For individuals and organizations alike, the future of work requires us to learn, unlearn and adapt
I have been a big admirer of Heather McGowan’s work for some time. She has huge credibility as a commentator on the future, and is hugely enlightening as a terrific curator of insight and statistics. She is a real macro trend-spotter and storyteller. So I had high expectations of her new book, The Adaptation Advantage: Let Go, Learn Fast and Thrive in the Future of Work, which is written jointly with Chris Shipley and includes a foreword from renowned New York Times columnist Thomas L Friedman. I am pleased to say that my expectations were more than met.
The Adaptation Advantage is a compelling and smartly-presented read, devoid of hype and strong on substance. In essence, it is a manual for strategists, creative leaders and inventive teams about the future of work. The premise is, of course, that adaptation is key to the future. But for all that we might think “Of course it is”, time and again, we experience and see failures of adaptation and a lack of adaptability around us in today’s organizations.
In my view – although this is not an accusation that McGowan and Shipley level at anyone – we are under the illusion that we’re more adaptive than we really are. It’s why this book is very much needed. The approach is a little like tackling the exam question “how do you navigate the future?” several times over, but a clear structure makes it a consistently pleasurable reading experience.
The book makes the case that technology is transforming the world of work faster than ever. Its power and reach have already outstripped our ability to make sense of it all. If you’re into Ray Kurzweil, Peter Diamandis or Salim Ismail’s Exponential Organizations and his ‘law of accelerating returns’ you will be nodding in approval at McGowan and Shipley’s assessment and the variety of insight that is curated and shared here. Yet McGowan and Shipley’s take on cognitive skills is fascinating. They are strong champions of the power of the human mind: “silicon cognition”, as they dub it, cannot replace the cognitive prowess evolved by humans over millions of years.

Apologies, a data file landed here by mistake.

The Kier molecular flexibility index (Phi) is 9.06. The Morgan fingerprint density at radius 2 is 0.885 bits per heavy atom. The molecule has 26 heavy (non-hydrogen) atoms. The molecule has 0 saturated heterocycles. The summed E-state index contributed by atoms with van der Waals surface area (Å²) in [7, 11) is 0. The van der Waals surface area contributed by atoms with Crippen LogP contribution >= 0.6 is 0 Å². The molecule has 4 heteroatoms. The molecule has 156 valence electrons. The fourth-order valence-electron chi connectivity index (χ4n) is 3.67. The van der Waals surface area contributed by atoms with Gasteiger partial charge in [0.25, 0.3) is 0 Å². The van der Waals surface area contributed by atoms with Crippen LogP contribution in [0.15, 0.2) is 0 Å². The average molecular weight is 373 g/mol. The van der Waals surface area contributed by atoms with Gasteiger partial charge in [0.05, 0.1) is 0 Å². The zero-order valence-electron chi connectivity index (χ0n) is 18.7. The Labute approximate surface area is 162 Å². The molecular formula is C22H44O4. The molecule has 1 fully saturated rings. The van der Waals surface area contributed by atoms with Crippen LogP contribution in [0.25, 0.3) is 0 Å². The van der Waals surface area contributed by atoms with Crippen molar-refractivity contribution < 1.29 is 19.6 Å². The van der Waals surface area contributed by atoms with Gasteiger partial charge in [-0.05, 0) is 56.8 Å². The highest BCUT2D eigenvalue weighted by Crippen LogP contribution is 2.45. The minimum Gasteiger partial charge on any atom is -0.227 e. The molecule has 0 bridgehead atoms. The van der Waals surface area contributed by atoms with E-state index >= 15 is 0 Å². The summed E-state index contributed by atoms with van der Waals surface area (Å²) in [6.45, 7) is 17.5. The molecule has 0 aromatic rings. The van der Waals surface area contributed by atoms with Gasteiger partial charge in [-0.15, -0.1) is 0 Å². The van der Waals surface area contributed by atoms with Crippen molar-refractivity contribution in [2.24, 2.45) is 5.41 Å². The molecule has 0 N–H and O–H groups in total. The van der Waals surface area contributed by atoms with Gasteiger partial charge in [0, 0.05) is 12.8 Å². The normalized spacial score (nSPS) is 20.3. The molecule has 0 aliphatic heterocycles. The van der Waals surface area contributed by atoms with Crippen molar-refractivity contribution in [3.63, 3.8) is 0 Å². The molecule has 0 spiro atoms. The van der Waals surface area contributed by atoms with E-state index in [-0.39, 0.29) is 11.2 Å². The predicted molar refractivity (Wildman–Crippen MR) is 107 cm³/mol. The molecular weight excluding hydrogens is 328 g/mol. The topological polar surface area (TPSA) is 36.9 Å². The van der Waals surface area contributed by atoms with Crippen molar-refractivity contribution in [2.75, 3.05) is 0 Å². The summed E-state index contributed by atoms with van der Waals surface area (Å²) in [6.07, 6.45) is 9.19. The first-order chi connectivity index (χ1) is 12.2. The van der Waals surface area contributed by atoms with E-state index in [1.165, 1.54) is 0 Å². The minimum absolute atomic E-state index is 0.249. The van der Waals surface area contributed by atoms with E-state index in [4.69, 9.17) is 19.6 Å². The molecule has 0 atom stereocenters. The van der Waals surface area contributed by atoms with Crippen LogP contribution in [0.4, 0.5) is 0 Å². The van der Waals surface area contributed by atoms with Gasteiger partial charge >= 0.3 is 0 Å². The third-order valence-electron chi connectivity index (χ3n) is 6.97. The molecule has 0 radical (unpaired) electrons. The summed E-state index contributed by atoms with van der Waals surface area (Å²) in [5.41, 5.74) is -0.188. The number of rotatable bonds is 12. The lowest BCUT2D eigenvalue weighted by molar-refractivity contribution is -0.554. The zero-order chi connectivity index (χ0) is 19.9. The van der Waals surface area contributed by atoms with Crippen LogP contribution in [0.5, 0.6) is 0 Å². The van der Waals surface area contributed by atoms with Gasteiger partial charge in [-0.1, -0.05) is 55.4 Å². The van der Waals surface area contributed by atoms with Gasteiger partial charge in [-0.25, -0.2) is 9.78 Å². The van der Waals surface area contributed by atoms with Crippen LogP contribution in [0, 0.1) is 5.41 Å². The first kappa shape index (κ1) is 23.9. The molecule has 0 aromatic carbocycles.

As technological augmentation, automation and atomization gather pace, we are commonly urged to shift our jobs to keep pace with technological advances. McGowan and Shipley urge us not to tether our identity to our jobs, because the pace of change is stripping us of our comfortable work-centric identities – a process that can be profoundly destabilizing. Instead of jobs being designed because a specific pile of work has emerged (think of the number of social media manager jobs created as Facebook, Twitter, Instagram, TikTok and so on have boomed), McGowan and Shipley advise us to focus first on skills, untethered to jobs. In effect, they invite people to augment and create their own roles. Jobs flow from this.
The approach is akin to adaptive and iterative design, but done by everyone, rather than just a line manager or HR department. This has huge appeal: McGowan and Shipley are surely right that we all need to take more accountability for retooling ourselves.
As for our businesses, they must also change their focus: from extracting value to creating new value through learning. McGowan and Shipley may not be the first to make the argument – Peter Senge and others have extolled the virtues of a “learning organization” for some time now – but they connect the idea powerfully to our current situation.
The book also looks at how teams need to change (a reflection of the highly-practical approach taken by the authors throughout). It amplifies the sense that culture and capacity together define the teamwork of the future – not just capability. This feels absolutely right, because we have to think about the space we need to create to do work that is getting more complex, more technologically-enabled and entangled. One critical implication: adaptive teams must hire for alignment with values, instead of past skills and experience.
When we step back and look at over 40 years of teams-based research, it isn’t charisma, niceness, aligned-behaviours and generosity of spirit that defines a good team (although they help provide harmony and a sense of being together). Rather, it’s a clear and compelling direction, including what we are up for, and up against. That includes a strong sense of structure. Nothing in The Adaptation Advantage says we need less structure in our teams: we just need strong but pliable adaptive structures.
For any leader, knowing more about the trends that are set to shape our future can help us orient towards it: to understand what we can prepare for, even if we can’t precisely plan for it. That preparedness is the hallmark of an adaptively advantaged team, along with an ability to leverage our knowledge and behave in ways that enable us – as individuals, organizations and teams – to be adaptive. As the future of work unfolds, that’s an advantage we can’t be without.